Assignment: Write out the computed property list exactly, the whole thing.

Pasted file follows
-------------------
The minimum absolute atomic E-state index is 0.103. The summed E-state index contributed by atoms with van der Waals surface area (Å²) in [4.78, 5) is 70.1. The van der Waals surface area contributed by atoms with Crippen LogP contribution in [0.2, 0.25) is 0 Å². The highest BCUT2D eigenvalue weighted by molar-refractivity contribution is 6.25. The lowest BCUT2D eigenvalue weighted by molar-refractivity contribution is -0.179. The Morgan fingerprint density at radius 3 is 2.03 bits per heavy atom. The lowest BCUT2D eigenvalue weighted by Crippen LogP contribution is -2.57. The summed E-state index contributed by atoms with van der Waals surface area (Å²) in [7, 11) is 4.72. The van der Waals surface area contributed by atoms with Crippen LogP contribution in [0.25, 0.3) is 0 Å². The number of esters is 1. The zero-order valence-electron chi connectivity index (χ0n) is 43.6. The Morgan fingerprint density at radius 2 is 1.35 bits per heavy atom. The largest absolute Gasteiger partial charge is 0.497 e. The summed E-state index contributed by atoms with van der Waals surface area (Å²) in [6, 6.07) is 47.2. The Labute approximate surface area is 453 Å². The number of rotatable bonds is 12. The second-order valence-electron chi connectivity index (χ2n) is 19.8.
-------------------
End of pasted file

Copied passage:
The minimum absolute atomic E-state index is 0.103. The summed E-state index contributed by atoms with van der Waals surface area (Å²) in [4.78, 5) is 70.1. The van der Waals surface area contributed by atoms with Crippen LogP contribution in [0.2, 0.25) is 0 Å². The highest BCUT2D eigenvalue weighted by molar-refractivity contribution is 6.25. The lowest BCUT2D eigenvalue weighted by molar-refractivity contribution is -0.179. The Morgan fingerprint density at radius 3 is 2.03 bits per heavy atom. The lowest BCUT2D eigenvalue weighted by Crippen LogP contribution is -2.57. The summed E-state index contributed by atoms with van der Waals surface area (Å²) in [7, 11) is 4.72. The van der Waals surface area contributed by atoms with Crippen LogP contribution in [0.25, 0.3) is 0 Å². The number of esters is 1. The zero-order valence-electron chi connectivity index (χ0n) is 43.6. The Morgan fingerprint density at radius 2 is 1.35 bits per heavy atom. The largest absolute Gasteiger partial charge is 0.497 e. The summed E-state index contributed by atoms with van der Waals surface area (Å²) in [6, 6.07) is 47.2. The Labute approximate surface area is 453 Å². The number of rotatable bonds is 12. The second-order valence-electron chi connectivity index (χ2n) is 19.8.